OTHER KEY FAUNA: Among the large predators, Tiger Panthera tigris is the top carnivore in the Reserve with its nearest competitor being the Leopard Panthera pardus followed by rarely seen packs of Dhole or Wild Dog Cuon alpinus. The best known areas of animal distribution are Madla, Hinouta and Panna ranges. The various habitat types available in these ranges provide haven to good populations of Chinkara Gazella bennettii, Nilgai Boselaphus tragocamelus, Sloth Bear Melursus ursinus, Chital Axis axis, Sambar Cervus unicolor and Wild Boar Sus scrofa. Panna also boasts of a good population of Four-horned antelope Tetracerus quadricornis, which can be seen mostly in thick grassy areas, patches of good undergrowth and moderate canopy cover.

Pressure/threats to key biodiversity
MAIN THREATS: Tourism; Pilgrims; Man-animal conflict; Forest fires; Livestock grazing; Mining of sandstone and diamond; Illicit activities such as felling of trees and poaching; Unsustainable exploitation of the forest resources; Collection of firewood.

The Park has a special place in north-central Madhya Pradesh from the point of view of ecology, vegetation, and culture and is a true representative of Bundelkhand region. Thirteen villages still remain inside the Park’s boundary and they are the major source of disturbance, especially their cattle and their dependence on forest products which varies in kind and quantity throughout the year, according to seasons. During summer, these villagers bring hordes of their cattle to graze inside the Park, as there is hardly any fodder left outside. The biggest and irreversible damage done to the Park and surroundings is by the Panna diamond mine, the numerous sandstone quarries and the pressure placed on the forests by hordes of mine labourers (Yoganand 2001). The Government-owned National Mineral Development Corporation (NMDC) is situated just outside the Park and falls within the earlier Gangau Wildlife Sanctuary. This mine contravenes the guidelines of the Ministry of Environment and Forests, that industrial sites maintain a minimum distance of 25 km from ecologically sensitive areas although to be honest, these mines were present much before the Park was declared. Slurry from the mine enters the Kaimasan nullah, which flows into the Tiger Reserve. Though poaching is not as serious a problem yet, it needs to be continuously monitored as there are a number of local tribes like Bahalias, who are hunters by tradition. These locals kill wild animals if protection is lax. Herbivores cause massive damage to the crop of villages inside and around the Park boundary which at times has severe fallouts. This man-animal conflict leads to laying of snares by villagers in order to kill animals not only outside, but inside the Park boundary as well. Another very important issue with Panna Tiger Reserve is the absence of buffer zone which also violates the Project Tiger guidelines. This puts tremendous pressure on the natural resources of the Park due to the influx of humans.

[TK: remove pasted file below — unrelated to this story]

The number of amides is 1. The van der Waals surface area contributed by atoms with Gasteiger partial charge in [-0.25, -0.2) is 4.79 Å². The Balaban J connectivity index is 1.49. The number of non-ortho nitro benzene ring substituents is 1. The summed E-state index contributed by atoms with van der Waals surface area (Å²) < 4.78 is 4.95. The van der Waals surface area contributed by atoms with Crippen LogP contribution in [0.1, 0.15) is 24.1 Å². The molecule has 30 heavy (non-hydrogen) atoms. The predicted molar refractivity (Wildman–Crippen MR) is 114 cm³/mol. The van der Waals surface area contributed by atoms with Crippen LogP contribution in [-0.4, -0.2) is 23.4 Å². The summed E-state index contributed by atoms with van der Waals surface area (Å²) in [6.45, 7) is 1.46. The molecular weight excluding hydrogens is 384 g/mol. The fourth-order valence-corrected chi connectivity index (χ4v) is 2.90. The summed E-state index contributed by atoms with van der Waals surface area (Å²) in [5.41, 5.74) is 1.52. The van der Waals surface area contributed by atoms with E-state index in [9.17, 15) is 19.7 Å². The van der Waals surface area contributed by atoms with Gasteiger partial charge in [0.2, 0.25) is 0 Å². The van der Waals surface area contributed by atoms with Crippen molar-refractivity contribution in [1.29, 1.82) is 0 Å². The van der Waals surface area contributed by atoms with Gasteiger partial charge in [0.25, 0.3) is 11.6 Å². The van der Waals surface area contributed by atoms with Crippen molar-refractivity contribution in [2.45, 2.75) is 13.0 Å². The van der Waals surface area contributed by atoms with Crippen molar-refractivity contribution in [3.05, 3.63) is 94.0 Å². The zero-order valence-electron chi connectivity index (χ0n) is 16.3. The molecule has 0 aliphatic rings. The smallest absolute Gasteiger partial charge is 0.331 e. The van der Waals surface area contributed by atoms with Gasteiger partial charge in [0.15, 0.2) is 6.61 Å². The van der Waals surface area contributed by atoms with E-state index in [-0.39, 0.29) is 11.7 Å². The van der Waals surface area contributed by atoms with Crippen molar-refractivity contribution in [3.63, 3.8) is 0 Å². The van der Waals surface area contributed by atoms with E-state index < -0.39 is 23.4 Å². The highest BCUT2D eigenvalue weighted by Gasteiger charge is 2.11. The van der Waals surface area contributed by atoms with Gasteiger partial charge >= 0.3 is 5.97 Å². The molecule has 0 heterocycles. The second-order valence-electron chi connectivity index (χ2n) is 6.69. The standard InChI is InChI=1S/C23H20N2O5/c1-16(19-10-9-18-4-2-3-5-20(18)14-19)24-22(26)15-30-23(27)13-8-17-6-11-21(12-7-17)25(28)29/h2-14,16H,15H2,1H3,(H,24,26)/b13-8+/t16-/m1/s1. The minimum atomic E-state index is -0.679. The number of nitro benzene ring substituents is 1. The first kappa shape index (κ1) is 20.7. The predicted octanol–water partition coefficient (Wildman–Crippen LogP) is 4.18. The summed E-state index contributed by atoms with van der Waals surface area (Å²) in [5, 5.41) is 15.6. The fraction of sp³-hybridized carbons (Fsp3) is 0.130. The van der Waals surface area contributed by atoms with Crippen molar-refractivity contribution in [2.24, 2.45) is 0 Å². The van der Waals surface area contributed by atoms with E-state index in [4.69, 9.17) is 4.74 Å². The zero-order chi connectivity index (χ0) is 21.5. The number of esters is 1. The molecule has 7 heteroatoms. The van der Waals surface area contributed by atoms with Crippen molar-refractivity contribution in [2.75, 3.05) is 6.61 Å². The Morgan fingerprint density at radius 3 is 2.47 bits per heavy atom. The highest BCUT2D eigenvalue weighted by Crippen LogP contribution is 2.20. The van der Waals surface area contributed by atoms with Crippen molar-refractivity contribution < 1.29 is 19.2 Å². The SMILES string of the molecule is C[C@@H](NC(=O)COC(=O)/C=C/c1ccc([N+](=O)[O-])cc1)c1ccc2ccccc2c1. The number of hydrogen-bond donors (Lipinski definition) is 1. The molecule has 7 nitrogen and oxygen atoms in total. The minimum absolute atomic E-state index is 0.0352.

Key contributors: Koustubh Sharma and T. Yoganand.

Recommended citation
BirdLife International (2023) Important Bird Areas factsheet: Panna National Park. Downloaded from on 24/03/2023.